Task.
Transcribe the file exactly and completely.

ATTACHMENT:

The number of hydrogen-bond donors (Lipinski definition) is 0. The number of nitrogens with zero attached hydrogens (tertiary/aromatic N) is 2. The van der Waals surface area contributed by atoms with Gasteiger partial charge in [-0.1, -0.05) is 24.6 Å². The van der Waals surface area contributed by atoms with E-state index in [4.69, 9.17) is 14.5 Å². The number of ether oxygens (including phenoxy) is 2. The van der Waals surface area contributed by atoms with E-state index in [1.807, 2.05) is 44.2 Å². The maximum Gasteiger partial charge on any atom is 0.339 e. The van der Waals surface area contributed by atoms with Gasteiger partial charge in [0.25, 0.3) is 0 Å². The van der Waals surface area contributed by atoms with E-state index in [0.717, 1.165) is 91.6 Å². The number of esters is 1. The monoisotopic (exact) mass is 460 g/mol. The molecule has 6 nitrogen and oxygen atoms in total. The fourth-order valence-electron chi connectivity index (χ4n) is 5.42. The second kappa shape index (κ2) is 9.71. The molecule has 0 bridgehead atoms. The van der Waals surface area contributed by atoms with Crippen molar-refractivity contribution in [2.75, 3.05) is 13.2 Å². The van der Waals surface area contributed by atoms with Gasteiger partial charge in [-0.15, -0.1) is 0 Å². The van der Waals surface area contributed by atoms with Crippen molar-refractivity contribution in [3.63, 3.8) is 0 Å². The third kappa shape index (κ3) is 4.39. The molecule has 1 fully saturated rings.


The number of hydrogen-bond donors (Lipinski definition) is 0. The number of nitrogens with zero attached hydrogens (tertiary/aromatic N) is 2. The van der Waals surface area contributed by atoms with Gasteiger partial charge in [-0.1, -0.05) is 24.6 Å². The van der Waals surface area contributed by atoms with E-state index in [4.69, 9.17) is 14.5 Å². The number of ether oxygens (including phenoxy) is 2. The van der Waals surface area contributed by atoms with E-state index in [1.807, 2.05) is 44.2 Å². The maximum Gasteiger partial charge on any atom is 0.339 e. The van der Waals surface area contributed by atoms with Gasteiger partial charge in [0.25, 0.3) is 0 Å². The van der Waals surface area contributed by atoms with E-state index in [0.717, 1.165) is 91.6 Å². The number of esters is 1. The monoisotopic (exact) mass is 460 g/mol. The molecule has 6 nitrogen and oxygen atoms in total. The fourth-order valence-electron chi connectivity index (χ4n) is 5.42. The second kappa shape index (κ2) is 9.71. The molecule has 0 bridgehead atoms. The van der Waals surface area contributed by atoms with Crippen molar-refractivity contribution in [2.75, 3.05) is 13.2 Å². The van der Waals surface area contributed by atoms with Gasteiger partial charge in [-0.15, -0.1) is 0 Å². The van der Waals surface area contributed by atoms with Crippen molar-refractivity contribution in [3.63, 3.8) is 0 Å². The third kappa shape index (κ3) is 4.39. The molecule has 1 fully saturated rings.